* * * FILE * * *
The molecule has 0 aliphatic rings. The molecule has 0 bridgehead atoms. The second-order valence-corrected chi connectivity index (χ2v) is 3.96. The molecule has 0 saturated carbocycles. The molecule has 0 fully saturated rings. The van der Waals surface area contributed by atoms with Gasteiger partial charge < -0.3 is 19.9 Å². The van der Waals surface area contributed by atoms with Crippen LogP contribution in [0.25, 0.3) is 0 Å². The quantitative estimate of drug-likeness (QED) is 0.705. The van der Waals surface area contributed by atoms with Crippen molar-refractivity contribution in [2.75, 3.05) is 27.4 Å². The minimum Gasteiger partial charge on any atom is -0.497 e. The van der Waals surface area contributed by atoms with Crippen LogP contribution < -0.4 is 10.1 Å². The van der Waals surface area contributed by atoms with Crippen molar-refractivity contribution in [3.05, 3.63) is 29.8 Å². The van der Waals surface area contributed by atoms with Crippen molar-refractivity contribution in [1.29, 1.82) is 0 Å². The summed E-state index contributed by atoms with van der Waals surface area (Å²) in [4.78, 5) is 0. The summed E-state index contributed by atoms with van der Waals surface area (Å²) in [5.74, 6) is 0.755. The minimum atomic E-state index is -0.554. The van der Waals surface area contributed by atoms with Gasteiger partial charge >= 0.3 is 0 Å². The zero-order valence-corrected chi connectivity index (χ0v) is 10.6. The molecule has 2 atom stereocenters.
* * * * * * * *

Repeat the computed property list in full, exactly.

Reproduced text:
The molecule has 0 aliphatic rings. The molecule has 0 bridgehead atoms. The second-order valence-corrected chi connectivity index (χ2v) is 3.96. The molecule has 0 saturated carbocycles. The molecule has 0 fully saturated rings. The van der Waals surface area contributed by atoms with Gasteiger partial charge < -0.3 is 19.9 Å². The van der Waals surface area contributed by atoms with Crippen LogP contribution in [0.25, 0.3) is 0 Å². The quantitative estimate of drug-likeness (QED) is 0.705. The van der Waals surface area contributed by atoms with Crippen molar-refractivity contribution in [2.75, 3.05) is 27.4 Å². The minimum Gasteiger partial charge on any atom is -0.497 e. The van der Waals surface area contributed by atoms with Crippen LogP contribution < -0.4 is 10.1 Å². The van der Waals surface area contributed by atoms with Crippen molar-refractivity contribution in [3.05, 3.63) is 29.8 Å². The van der Waals surface area contributed by atoms with Crippen molar-refractivity contribution in [1.29, 1.82) is 0 Å². The summed E-state index contributed by atoms with van der Waals surface area (Å²) in [4.78, 5) is 0. The summed E-state index contributed by atoms with van der Waals surface area (Å²) in [5.74, 6) is 0.755. The minimum atomic E-state index is -0.554. The van der Waals surface area contributed by atoms with Gasteiger partial charge >= 0.3 is 0 Å². The zero-order valence-corrected chi connectivity index (χ0v) is 10.6. The molecule has 2 atom stereocenters.